Wednesday, January 15, 2014

Character Guest Post - Then Like The Blind Man: Orbie's Story Blog Tour

 A storm is brewing in the all-but-forgotten backcountry of Kentucky. And, for young Orbie Ray, the swirling heavens may just have the power to tear open his family’s darkest secrets. Then Like The Blind Man: Orbie’s Story is the enthralling debut novel by Freddie Owens, which tells the story of a spirited wunderkind in the segregated South of the 1950s and the forces he must overcome to restore order in his world. Rich in authentic vernacular and evocative of a time and place long past, this absorbing work of magical realism offered up with a Southern twist will engage readers who relish the Southern literary canon, or any tale well told.

 Nine-year-old Orbie already has his cross to bear. After the sudden death of his father, his mother Ruby has off and married his father’s coworker and friend Victor, a slick-talking man with a snake tattoo. Since the marriage, Orbie, his sister Missy, and his mother haven’t had a peaceful moment with the heavy-drinking, fitful new man of the house. Orbie hates his stepfather more than he can stand; this fact lands him at his grandparents’ place in Harlan’s Crossroads, Kentucky, when Victor decides to move the family to Florida without including him. In his new surroundings, Orbie finds little to distract him from Granpaw’s ornery ways and constant teasing jokes about snakes.

As Orbie grudgingly adjusts to life with his doting Granny and carping Granpaw, who are a bit too keen on their black neighbors for Orbie’s taste, not to mention their Pentecostal congregation of snake handlers, he finds his world views changing, particularly when it comes to matters of race, religion, and the true cause of his father’s death. He befriends a boy named Willis, who shares his love of art, but not his skin color. And, when Orbie crosses paths with the black Choctaw preacher, Moses Mashbone, he learns of a power that could expose and defeat his enemies, but can’t be used for revenge. When a storm of unusual magnitude descends, he happens upon the solution to a paradox that is both magical and ordinary. The question is, will it be enough?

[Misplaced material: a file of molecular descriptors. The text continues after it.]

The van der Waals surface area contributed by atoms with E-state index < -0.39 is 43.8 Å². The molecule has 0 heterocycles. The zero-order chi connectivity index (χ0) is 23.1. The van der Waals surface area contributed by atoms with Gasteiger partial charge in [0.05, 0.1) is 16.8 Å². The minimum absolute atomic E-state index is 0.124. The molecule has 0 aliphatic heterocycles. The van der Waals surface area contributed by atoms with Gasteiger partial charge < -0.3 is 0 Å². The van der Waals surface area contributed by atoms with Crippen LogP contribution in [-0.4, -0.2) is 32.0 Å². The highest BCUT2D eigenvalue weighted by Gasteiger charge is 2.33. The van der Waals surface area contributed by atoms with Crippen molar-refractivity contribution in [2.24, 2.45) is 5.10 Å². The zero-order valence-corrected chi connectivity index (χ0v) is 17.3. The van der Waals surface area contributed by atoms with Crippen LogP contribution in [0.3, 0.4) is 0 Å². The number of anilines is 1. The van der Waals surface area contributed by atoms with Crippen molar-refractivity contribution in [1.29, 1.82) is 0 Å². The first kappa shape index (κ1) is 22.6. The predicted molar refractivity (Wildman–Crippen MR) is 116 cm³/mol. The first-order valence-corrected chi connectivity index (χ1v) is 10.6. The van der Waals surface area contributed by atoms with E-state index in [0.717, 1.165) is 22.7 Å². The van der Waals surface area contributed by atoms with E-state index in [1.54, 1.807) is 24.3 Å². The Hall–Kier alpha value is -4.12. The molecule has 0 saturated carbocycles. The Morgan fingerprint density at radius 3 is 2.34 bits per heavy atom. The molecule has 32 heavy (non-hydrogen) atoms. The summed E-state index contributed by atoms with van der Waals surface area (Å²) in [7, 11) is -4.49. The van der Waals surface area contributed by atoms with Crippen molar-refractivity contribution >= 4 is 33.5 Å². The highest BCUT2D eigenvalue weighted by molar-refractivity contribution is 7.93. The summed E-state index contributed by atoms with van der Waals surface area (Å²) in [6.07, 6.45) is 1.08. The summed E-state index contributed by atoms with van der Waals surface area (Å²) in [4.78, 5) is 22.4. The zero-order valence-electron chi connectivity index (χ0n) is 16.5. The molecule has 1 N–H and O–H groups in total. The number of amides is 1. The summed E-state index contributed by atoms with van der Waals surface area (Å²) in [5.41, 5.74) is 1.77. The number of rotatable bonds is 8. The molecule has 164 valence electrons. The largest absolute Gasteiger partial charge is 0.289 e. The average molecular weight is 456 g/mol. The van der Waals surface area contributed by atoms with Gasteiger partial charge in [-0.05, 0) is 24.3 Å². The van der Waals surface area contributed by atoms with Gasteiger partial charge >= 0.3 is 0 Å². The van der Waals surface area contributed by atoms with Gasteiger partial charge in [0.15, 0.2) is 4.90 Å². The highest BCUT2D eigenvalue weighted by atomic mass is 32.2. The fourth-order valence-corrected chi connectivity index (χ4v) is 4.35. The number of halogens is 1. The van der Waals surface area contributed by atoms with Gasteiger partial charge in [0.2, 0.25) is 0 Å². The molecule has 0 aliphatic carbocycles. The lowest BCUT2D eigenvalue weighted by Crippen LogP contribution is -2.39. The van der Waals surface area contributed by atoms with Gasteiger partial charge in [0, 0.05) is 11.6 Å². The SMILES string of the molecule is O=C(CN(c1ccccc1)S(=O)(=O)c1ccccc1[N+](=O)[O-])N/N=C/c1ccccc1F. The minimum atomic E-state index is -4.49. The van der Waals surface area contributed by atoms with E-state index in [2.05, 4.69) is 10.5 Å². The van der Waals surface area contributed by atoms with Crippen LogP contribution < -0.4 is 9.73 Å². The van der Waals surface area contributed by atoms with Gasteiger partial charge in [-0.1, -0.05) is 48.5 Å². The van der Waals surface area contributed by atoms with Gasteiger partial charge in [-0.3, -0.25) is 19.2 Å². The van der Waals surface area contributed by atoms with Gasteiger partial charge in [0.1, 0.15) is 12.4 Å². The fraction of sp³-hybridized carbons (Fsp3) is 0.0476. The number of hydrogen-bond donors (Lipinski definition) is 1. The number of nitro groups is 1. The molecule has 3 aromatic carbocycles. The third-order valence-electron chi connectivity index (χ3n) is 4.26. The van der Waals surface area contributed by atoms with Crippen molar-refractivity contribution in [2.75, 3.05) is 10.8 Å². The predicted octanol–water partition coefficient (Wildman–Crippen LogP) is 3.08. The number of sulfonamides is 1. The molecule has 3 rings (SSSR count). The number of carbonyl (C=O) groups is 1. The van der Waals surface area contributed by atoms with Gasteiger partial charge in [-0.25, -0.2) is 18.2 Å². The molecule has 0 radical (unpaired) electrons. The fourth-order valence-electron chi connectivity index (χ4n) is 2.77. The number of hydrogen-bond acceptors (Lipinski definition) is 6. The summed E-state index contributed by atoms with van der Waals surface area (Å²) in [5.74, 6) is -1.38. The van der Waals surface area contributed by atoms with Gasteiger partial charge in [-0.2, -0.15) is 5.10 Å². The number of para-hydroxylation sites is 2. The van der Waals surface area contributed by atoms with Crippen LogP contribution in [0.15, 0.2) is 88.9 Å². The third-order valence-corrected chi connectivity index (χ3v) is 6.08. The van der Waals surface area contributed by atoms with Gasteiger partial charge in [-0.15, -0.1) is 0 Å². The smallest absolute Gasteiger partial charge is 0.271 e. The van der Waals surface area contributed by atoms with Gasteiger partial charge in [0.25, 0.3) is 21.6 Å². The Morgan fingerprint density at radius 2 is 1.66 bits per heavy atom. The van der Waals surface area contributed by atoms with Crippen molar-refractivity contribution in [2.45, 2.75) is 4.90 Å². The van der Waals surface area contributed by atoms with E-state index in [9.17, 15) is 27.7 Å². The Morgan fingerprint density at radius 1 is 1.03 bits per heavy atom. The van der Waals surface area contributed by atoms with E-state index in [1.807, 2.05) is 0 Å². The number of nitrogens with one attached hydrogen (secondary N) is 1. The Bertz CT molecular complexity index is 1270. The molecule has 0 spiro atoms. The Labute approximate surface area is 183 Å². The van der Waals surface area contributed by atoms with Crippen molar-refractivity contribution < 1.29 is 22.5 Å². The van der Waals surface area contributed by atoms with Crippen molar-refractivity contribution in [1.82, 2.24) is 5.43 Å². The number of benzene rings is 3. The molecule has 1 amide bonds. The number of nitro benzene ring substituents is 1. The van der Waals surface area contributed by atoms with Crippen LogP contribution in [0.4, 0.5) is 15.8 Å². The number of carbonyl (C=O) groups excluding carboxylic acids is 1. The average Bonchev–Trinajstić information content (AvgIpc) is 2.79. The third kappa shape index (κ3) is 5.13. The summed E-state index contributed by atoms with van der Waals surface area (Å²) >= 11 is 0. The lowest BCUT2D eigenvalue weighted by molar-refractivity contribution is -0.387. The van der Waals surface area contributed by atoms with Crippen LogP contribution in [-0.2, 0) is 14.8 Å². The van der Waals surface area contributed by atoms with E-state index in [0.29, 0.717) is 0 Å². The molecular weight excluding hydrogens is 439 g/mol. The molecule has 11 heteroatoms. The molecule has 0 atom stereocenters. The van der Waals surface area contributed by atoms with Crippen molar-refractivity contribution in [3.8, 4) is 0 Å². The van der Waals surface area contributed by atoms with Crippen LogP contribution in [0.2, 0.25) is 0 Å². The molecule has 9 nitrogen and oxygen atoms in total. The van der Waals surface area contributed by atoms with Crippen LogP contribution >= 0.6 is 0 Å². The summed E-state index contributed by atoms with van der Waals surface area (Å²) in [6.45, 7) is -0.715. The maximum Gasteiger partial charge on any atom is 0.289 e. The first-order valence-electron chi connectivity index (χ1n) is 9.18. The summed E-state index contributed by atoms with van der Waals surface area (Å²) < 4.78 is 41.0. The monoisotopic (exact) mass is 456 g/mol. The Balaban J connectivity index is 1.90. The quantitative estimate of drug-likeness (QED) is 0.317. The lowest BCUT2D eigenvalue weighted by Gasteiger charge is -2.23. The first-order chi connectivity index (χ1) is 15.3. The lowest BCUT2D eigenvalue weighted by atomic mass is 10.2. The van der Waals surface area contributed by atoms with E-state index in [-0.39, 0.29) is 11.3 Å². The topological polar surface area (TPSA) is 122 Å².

Equal parts Hamlet and Huckleberry Finn, it’s a tale that’s both rich in meaning, timely in its social relevance, and rollicking with boyhood adventure. The novel mines crucial contemporary issues, as well as the universality of the human experience while also casting a beguiling light on boyhood dreams and fears. It’s a well-spun, nuanced work of fiction that is certain to resonate with lovers of literary fiction, particularly in the grand Southern tradition of storytelling.

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Please welcome Orbie Ray to the blog today!


A Less Than Easy Experience With Author Freddie Owens
Orbie Ray Tells All...